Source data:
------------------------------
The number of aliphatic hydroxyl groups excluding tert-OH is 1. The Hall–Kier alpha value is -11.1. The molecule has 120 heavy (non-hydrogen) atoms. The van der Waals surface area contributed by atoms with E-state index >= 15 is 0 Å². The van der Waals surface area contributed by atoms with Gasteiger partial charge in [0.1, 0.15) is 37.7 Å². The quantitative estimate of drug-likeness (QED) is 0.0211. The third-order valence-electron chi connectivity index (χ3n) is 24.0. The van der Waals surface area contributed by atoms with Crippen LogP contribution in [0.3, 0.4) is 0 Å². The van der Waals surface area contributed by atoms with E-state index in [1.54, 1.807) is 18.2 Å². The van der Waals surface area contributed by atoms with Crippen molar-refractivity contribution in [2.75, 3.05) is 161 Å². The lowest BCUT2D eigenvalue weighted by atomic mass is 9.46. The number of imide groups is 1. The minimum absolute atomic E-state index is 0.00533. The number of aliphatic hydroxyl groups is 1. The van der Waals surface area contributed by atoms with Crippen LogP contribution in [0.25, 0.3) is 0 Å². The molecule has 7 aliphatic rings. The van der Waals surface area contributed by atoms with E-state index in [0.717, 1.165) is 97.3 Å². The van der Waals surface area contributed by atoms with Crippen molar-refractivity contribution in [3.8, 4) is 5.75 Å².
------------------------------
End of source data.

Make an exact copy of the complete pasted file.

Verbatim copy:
The number of aliphatic hydroxyl groups excluding tert-OH is 1. The Hall–Kier alpha value is -11.1. The molecule has 120 heavy (non-hydrogen) atoms. The van der Waals surface area contributed by atoms with E-state index >= 15 is 0 Å². The van der Waals surface area contributed by atoms with Gasteiger partial charge in [0.1, 0.15) is 37.7 Å². The quantitative estimate of drug-likeness (QED) is 0.0211. The third-order valence-electron chi connectivity index (χ3n) is 24.0. The van der Waals surface area contributed by atoms with Crippen LogP contribution in [0.3, 0.4) is 0 Å². The van der Waals surface area contributed by atoms with E-state index in [1.54, 1.807) is 18.2 Å². The van der Waals surface area contributed by atoms with Crippen molar-refractivity contribution in [2.75, 3.05) is 161 Å². The lowest BCUT2D eigenvalue weighted by atomic mass is 9.46. The number of imide groups is 1. The minimum absolute atomic E-state index is 0.00533. The number of aliphatic hydroxyl groups is 1. The van der Waals surface area contributed by atoms with Crippen LogP contribution in [0.25, 0.3) is 0 Å². The molecule has 7 aliphatic rings. The van der Waals surface area contributed by atoms with E-state index in [0.717, 1.165) is 97.3 Å². The van der Waals surface area contributed by atoms with Crippen molar-refractivity contribution in [3.8, 4) is 5.75 Å².